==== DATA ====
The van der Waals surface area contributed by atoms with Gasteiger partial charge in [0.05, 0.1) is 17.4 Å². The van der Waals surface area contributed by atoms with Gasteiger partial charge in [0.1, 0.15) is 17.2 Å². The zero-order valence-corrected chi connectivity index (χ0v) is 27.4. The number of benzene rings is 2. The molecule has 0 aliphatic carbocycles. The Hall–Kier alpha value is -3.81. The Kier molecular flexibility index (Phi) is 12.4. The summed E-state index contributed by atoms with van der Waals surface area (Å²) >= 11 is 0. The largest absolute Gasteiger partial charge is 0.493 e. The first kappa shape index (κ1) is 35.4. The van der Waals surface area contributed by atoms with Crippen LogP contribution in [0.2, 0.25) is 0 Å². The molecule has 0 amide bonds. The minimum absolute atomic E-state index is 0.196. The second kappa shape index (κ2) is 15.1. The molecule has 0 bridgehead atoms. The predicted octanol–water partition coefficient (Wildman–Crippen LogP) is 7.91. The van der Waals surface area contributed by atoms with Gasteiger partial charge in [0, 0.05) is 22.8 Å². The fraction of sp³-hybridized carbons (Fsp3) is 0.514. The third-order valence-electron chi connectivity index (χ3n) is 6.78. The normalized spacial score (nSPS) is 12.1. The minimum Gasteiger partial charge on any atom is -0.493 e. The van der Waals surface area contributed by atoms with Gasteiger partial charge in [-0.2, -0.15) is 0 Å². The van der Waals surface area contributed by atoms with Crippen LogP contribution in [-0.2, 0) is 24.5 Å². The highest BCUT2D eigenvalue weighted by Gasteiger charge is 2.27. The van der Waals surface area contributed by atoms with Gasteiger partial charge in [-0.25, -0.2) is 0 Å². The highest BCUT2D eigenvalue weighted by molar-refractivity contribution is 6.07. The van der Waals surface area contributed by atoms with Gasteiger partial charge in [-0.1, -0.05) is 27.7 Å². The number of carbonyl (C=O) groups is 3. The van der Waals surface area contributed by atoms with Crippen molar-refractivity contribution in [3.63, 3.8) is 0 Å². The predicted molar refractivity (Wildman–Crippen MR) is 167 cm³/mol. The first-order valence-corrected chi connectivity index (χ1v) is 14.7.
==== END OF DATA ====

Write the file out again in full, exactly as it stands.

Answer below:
The van der Waals surface area contributed by atoms with Gasteiger partial charge in [0.05, 0.1) is 17.4 Å². The van der Waals surface area contributed by atoms with Gasteiger partial charge in [0.1, 0.15) is 17.2 Å². The zero-order valence-corrected chi connectivity index (χ0v) is 27.4. The number of benzene rings is 2. The molecule has 0 aliphatic carbocycles. The Hall–Kier alpha value is -3.81. The Kier molecular flexibility index (Phi) is 12.4. The summed E-state index contributed by atoms with van der Waals surface area (Å²) >= 11 is 0. The largest absolute Gasteiger partial charge is 0.493 e. The first kappa shape index (κ1) is 35.4. The van der Waals surface area contributed by atoms with Crippen LogP contribution in [0.2, 0.25) is 0 Å². The molecule has 0 amide bonds. The minimum absolute atomic E-state index is 0.196. The second kappa shape index (κ2) is 15.1. The molecule has 0 bridgehead atoms. The predicted octanol–water partition coefficient (Wildman–Crippen LogP) is 7.91. The van der Waals surface area contributed by atoms with Gasteiger partial charge in [0, 0.05) is 22.8 Å². The fraction of sp³-hybridized carbons (Fsp3) is 0.514. The third-order valence-electron chi connectivity index (χ3n) is 6.78. The normalized spacial score (nSPS) is 12.1. The minimum Gasteiger partial charge on any atom is -0.493 e. The van der Waals surface area contributed by atoms with Gasteiger partial charge in [-0.2, -0.15) is 0 Å². The van der Waals surface area contributed by atoms with Crippen LogP contribution in [-0.2, 0) is 24.5 Å². The highest BCUT2D eigenvalue weighted by Gasteiger charge is 2.27. The van der Waals surface area contributed by atoms with Gasteiger partial charge in [-0.25, -0.2) is 0 Å². The highest BCUT2D eigenvalue weighted by molar-refractivity contribution is 6.07. The van der Waals surface area contributed by atoms with Gasteiger partial charge in [-0.1, -0.05) is 27.7 Å². The number of carbonyl (C=O) groups is 3. The van der Waals surface area contributed by atoms with Crippen molar-refractivity contribution in [3.63, 3.8) is 0 Å². The predicted molar refractivity (Wildman–Crippen MR) is 167 cm³/mol. The first-order valence-corrected chi connectivity index (χ1v) is 14.7.